Quick Pay vs. Factoring: Which is Right for Your Business? (Part 1)
November 30, 2017 Comments Off on Quick Pay vs. Factoring: Which is Right for Your Business? (Part 1)
This article is the first of a two-part series on choosing the right load payment terms for your trucking business.
Regardless of fleet size, if you own or manage a trucking company you know steady cash flow is the key to maintaining operations. How can you avoid waiting long periods to be paid for your work? Two options for trucking companies are Quick Pay and load factoring. Each has its pros and cons. To choose the best option for you, it’s important to understand the basics of each.
Quick Pay offers accelerated payment terms directly from the broker in exchange for a processing fee, which is a percentage of the agreed-upon load rate. The percentage varies by broker, but usually ranges from 1-4 percent. Once you have delivered your load, submit your bill of lading (BOL), invoice and other load documents to the customer for payment. Most brokers offer several methods for submitting load paperwork. Often, paperwork can be uploaded directly into the broker’s accounting system using software products designed for the trucking industry. Once the broker receives your paperwork, payments are usually made within 2-4 business days.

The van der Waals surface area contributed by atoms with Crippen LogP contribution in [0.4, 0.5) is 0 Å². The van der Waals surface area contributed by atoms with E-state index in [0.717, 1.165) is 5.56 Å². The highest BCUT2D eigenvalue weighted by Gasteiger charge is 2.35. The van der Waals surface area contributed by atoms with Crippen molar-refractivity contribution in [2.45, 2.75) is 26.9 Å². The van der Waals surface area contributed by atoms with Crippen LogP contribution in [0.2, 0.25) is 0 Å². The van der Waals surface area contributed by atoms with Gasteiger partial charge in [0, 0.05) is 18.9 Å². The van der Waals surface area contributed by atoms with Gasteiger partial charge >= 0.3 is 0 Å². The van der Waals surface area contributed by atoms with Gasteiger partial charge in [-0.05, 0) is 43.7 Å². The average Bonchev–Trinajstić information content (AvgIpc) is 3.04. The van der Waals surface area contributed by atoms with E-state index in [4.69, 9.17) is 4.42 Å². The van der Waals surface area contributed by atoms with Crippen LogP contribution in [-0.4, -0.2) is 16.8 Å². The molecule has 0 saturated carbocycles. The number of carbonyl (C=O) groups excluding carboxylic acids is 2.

For a limited time, Quick Pay fees will be waived for qualifying loads managed through Carrier 360. To qualify, carriers must follow these steps to book and manage loads:
- Submit a load offer through J.B. Hunt 360 that is accepted by J.B. Hunt through December 31, 2019 – log in or create an account
- Perform all check calls for that load using J.B. Hunt 360
- Deliver the load according to the load confirmation terms
- Submit your invoice (one per load) and load paperwork
For more information on this limited-time offer, read our blog post.
Load factoring offers an alternative for processing and accepting load payments. Very simply, factoring is using a third-party agent to buy your outstanding invoice. Once you negotiate a load rate with a broker, a third-party factoring agent advances you a portion of the rate (usually between 80-95 percent) immediately upon delivery of the load. The factoring agent collects the full invoice amount from the broker. Upon payment of the invoice, the factoring agent pays the remainder of the full amount due to you – minus the percentage fee the agent takes as payment for service. This percentage fee varies depending on the credit rating of the customer and the value of the load. Typical fees fall between 1-5 percent of the load rate.
Factoring agents usually make payments within 24 hours of delivery confirmation by direct deposit or wire transfer. These expedited payment forms may also be subject to additional fees by the factoring agent – ranging from $10-30 per payment.